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Cycle of lies

Is Lance Armstrong’s confession his greatest deceit yet?

Oprah Winfrey (right) interviews Lance Armstrong George Burns/Courtesy of Harpo Studios, Inc.

Cycle of lies
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In a day of college football cover-ups, secret mistresses for a golfing superstar, and stubborn denials of steroid use among baseball’s best, the prospect of confession from one of the biggest names in sports might seem a welcome reprieve—a refreshing note of truth amid a chorus of lies. But news of Lance Armstrong’s admission of guilt received no such welcome. After a decade of insisting on his innocence with such brazen vigor as to sue his accusers, the disgraced cyclist finally acknowledged that reports of his doping are true. His confession met mostly scorn.

Those in the know say Armstrong’s supposed tell-all interview with Oprah Winfrey balked at revealing the most salacious details. Former friend Betsy Andreu, the wife of Armstrong’s former teammate Frankie Andreu and one of the first people to blow the whistle on Armstrong’s doping, told CNN’s Anderson Cooper she was furious in the immediate aftermath of the televised confession: “I’m really disappointed. He owed it to me. You owed it to me, Lance, and you dropped the ball—after what you’ve done to me, what you’ve done to my family. And you couldn’t own up to it.”

Armstrong had publicly smeared the Andreus as jealous liars for outing him. Yet even in admitting he cheated in all seven of his Tour de France victories, he would not concede the Andreus’ claim that he told a doctor of his doping practices as far back as 1996. That omission and others, such as denying that he ever pressured fellow riders to dope with him, prompted doping researcher and author David Coyle to characterize Armstrong’s interview as “a partial confession.”

Legal experts say Armstrong’s disclosures, however partial, expose him to lawsuits that could wipe out much of his bankroll. But if the once-revered champion believes paying that financial price will buy redemption, he appears mistaken. And if he hopes acknowledging guilt will convince sympathetic ears of his contrition, he may be sorely disappointed. His most ardent and vocal defender in the past, ESPN columnist Rick Reilly, feels personally betrayed and isn’t buying any apologies: “When he says he’s sorry now, how do we know he’s not still lying?”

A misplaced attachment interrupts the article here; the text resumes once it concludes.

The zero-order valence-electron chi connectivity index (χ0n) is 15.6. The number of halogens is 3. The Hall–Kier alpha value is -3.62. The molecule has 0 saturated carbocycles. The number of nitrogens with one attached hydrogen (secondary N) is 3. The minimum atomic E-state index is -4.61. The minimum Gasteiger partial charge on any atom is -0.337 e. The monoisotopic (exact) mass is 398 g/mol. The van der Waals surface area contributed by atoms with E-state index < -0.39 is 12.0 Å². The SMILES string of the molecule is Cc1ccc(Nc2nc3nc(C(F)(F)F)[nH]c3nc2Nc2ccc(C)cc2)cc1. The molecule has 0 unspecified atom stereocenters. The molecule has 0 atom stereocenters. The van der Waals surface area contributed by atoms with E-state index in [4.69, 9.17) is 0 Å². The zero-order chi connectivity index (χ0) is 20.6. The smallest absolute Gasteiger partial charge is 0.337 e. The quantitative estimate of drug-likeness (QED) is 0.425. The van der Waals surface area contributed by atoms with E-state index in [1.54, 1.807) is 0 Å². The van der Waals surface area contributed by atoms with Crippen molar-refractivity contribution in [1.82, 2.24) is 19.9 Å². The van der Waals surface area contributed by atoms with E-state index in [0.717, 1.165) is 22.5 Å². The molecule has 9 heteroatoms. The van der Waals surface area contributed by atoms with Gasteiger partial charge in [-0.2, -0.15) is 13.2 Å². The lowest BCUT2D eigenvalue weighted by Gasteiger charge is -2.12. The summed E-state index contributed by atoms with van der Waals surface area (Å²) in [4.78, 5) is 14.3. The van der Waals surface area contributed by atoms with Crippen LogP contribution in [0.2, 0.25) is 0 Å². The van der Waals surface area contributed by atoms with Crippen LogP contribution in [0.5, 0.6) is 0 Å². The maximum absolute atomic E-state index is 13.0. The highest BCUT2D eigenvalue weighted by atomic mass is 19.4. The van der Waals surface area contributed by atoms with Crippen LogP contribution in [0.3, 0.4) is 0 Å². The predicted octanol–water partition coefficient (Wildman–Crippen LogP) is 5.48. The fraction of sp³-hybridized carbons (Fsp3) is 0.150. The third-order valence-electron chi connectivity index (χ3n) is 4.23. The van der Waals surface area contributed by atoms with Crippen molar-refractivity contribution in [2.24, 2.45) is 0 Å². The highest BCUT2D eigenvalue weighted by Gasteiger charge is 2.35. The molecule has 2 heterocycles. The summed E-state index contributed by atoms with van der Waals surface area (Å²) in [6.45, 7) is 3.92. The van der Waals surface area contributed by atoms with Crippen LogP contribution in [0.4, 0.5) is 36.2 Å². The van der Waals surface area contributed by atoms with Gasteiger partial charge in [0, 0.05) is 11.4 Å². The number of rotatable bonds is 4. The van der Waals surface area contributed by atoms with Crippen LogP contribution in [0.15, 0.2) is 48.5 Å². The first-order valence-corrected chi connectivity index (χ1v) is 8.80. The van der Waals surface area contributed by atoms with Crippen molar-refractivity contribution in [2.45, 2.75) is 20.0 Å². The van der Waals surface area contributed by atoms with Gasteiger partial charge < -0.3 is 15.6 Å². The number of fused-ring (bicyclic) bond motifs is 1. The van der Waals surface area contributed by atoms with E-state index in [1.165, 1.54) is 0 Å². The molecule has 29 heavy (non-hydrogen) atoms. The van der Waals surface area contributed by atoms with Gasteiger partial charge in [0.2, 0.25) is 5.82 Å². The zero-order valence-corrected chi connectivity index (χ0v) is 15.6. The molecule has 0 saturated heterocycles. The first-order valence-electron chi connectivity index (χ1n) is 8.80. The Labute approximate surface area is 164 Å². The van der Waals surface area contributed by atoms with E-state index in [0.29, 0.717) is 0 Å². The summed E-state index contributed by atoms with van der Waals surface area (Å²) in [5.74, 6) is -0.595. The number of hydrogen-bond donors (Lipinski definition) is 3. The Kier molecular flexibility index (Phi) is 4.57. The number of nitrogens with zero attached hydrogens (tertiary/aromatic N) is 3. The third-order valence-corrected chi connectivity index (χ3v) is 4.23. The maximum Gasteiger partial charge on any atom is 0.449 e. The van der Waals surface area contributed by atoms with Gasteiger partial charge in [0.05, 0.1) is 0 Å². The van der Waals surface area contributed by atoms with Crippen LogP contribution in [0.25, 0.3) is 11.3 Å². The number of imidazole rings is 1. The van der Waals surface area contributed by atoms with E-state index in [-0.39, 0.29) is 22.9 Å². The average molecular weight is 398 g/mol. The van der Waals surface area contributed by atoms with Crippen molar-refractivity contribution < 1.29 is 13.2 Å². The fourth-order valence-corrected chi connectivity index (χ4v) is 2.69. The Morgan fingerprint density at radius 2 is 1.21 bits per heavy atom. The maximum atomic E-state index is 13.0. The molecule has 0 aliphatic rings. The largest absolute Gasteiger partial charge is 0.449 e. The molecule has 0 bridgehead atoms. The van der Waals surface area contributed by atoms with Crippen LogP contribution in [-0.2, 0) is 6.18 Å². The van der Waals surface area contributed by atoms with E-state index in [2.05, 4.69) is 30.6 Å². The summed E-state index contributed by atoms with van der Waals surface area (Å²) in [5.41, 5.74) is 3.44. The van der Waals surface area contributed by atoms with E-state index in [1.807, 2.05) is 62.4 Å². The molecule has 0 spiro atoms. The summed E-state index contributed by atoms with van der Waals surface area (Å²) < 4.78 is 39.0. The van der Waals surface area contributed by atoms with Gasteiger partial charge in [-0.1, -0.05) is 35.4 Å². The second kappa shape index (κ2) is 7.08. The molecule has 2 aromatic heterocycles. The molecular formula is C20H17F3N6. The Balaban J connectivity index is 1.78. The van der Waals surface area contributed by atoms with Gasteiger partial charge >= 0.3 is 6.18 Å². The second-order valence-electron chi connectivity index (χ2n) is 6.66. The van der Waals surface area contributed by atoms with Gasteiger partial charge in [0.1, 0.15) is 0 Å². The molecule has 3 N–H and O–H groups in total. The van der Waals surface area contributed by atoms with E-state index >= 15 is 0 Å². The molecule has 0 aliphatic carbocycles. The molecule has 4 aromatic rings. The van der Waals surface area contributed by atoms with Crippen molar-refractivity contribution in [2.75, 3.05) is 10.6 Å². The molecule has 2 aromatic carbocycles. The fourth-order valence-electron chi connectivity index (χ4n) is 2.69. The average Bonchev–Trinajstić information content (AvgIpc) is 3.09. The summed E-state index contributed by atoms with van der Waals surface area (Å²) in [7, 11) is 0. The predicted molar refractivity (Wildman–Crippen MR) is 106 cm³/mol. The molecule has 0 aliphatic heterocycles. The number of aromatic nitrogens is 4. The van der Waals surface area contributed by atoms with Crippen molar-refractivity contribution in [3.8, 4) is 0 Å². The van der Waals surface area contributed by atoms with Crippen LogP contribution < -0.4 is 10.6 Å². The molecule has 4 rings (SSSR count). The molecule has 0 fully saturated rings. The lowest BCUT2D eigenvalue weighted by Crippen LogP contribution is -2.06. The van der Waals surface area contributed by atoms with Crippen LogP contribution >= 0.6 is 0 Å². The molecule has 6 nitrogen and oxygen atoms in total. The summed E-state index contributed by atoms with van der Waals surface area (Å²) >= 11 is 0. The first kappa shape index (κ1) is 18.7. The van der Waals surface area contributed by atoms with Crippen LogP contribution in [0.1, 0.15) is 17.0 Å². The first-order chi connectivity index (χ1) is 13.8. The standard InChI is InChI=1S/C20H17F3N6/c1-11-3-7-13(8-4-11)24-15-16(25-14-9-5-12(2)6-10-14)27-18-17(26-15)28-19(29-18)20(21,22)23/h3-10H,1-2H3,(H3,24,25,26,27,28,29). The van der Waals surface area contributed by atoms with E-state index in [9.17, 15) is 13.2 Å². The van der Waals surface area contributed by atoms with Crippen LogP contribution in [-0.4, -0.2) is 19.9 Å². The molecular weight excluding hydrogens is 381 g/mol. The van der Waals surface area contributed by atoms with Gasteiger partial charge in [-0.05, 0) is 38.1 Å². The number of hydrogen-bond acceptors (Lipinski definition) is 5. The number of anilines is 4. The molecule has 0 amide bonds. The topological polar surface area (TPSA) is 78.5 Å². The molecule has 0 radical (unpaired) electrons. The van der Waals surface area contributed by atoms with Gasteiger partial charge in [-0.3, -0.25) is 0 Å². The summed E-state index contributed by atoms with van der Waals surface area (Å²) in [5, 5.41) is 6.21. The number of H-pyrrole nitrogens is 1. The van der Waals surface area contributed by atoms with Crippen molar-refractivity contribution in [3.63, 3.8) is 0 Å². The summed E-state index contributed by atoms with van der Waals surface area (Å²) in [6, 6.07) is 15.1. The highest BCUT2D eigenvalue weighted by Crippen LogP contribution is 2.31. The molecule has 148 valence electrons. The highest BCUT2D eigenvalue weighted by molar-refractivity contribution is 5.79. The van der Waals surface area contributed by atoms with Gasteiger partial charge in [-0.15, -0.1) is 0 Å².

Of course, that’s the trouble with waiting to confess until there is no conceivable alternative—when every cycling crown has already been stripped, every endorsement contract already pulled. With so much already lost, Armstrong’s confession seems a desperate move to salvage something of his reputation. It smacks of another carefully calculated maneuver to protect the only person for whom Armstrong ever seemed to truly care—himself.

Hoaxes and jokeses

Lance Armstrong may have perpetrated one of the largest cover-ups in sports history, but it’s no hoax—not in the victimless tradition of the truly bizarre. No, the first real sports hoax to come out this year surrounds Notre Dame linebacker Manti Te’o and his online phantom of a girlfriend, complete with tragic cancer story and heartwarming tale of Te’o’s resiliency. Here are a few of the great sports hoaxes of all time:

1941: Stockbroker Morris Newburger and radio announcer Alex Dannenbaum conspired to invent the dominant New Jersey football program of Plainfield Teachers College. The New York Times was among the many newspapers duped into publishing reports on the amazing Comets before a reporter finally made the drive out to Plainfield and discovered the truth.

1974: Buffalo Sabres general manager Punch Imlach used the 183rd pick in the NHL draft to select an unknown player he dreamed up by the name of Taro Tsujimoto from the fictitious Tokyo Katanas. The pick was reported in all major media outlets, much to the chagrin of NHL commissioner Clarence Campbell.

1985: Writer George Plimpton published a story in the April 1 issue of Sports Illustrated on pitching phenom Sidd Finch, a supposed English orphan who had learned yoga in Tibet and could throw a 168-miles-per-hour fastball. The article sparked a firestorm of interest until a man playing Finch announced at a press conference he was retiring from baseball to pursue the French horn.

Mark Bergin Mark is a former WORLD reporter.


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